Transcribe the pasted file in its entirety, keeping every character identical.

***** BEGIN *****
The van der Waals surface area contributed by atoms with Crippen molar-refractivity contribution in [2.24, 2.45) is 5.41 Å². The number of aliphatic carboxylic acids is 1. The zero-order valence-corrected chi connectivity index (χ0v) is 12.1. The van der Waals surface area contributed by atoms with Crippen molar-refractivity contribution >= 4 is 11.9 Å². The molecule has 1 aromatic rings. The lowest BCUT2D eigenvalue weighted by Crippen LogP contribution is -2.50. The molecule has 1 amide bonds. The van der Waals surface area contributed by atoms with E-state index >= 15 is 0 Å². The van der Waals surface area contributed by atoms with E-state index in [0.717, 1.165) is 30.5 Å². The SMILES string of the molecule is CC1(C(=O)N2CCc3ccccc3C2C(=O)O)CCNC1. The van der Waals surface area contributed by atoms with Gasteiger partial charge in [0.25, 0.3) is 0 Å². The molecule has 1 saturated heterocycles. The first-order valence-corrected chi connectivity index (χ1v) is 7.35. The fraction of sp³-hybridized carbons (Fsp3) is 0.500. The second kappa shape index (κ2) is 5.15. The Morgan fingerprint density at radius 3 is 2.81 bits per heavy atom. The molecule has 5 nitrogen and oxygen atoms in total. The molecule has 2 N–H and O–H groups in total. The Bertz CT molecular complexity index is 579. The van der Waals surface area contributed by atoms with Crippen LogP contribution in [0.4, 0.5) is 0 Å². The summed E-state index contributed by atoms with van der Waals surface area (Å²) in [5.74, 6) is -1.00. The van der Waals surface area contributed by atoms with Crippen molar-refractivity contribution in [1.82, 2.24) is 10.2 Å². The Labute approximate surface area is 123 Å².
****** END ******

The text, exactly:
The van der Waals surface area contributed by atoms with Crippen molar-refractivity contribution in [2.24, 2.45) is 5.41 Å². The number of aliphatic carboxylic acids is 1. The zero-order valence-corrected chi connectivity index (χ0v) is 12.1. The van der Waals surface area contributed by atoms with Crippen molar-refractivity contribution >= 4 is 11.9 Å². The molecule has 1 aromatic rings. The lowest BCUT2D eigenvalue weighted by Crippen LogP contribution is -2.50. The molecule has 1 amide bonds. The van der Waals surface area contributed by atoms with E-state index >= 15 is 0 Å². The van der Waals surface area contributed by atoms with E-state index in [0.717, 1.165) is 30.5 Å². The SMILES string of the molecule is CC1(C(=O)N2CCc3ccccc3C2C(=O)O)CCNC1. The van der Waals surface area contributed by atoms with Gasteiger partial charge in [0.25, 0.3) is 0 Å². The molecule has 1 saturated heterocycles. The first-order valence-corrected chi connectivity index (χ1v) is 7.35. The fraction of sp³-hybridized carbons (Fsp3) is 0.500. The second kappa shape index (κ2) is 5.15. The Morgan fingerprint density at radius 3 is 2.81 bits per heavy atom. The molecule has 5 nitrogen and oxygen atoms in total. The molecule has 2 N–H and O–H groups in total. The Bertz CT molecular complexity index is 579. The van der Waals surface area contributed by atoms with Crippen LogP contribution in [0.4, 0.5) is 0 Å². The summed E-state index contributed by atoms with van der Waals surface area (Å²) in [5.74, 6) is -1.00. The van der Waals surface area contributed by atoms with Crippen molar-refractivity contribution in [1.82, 2.24) is 10.2 Å². The Labute approximate surface area is 123 Å².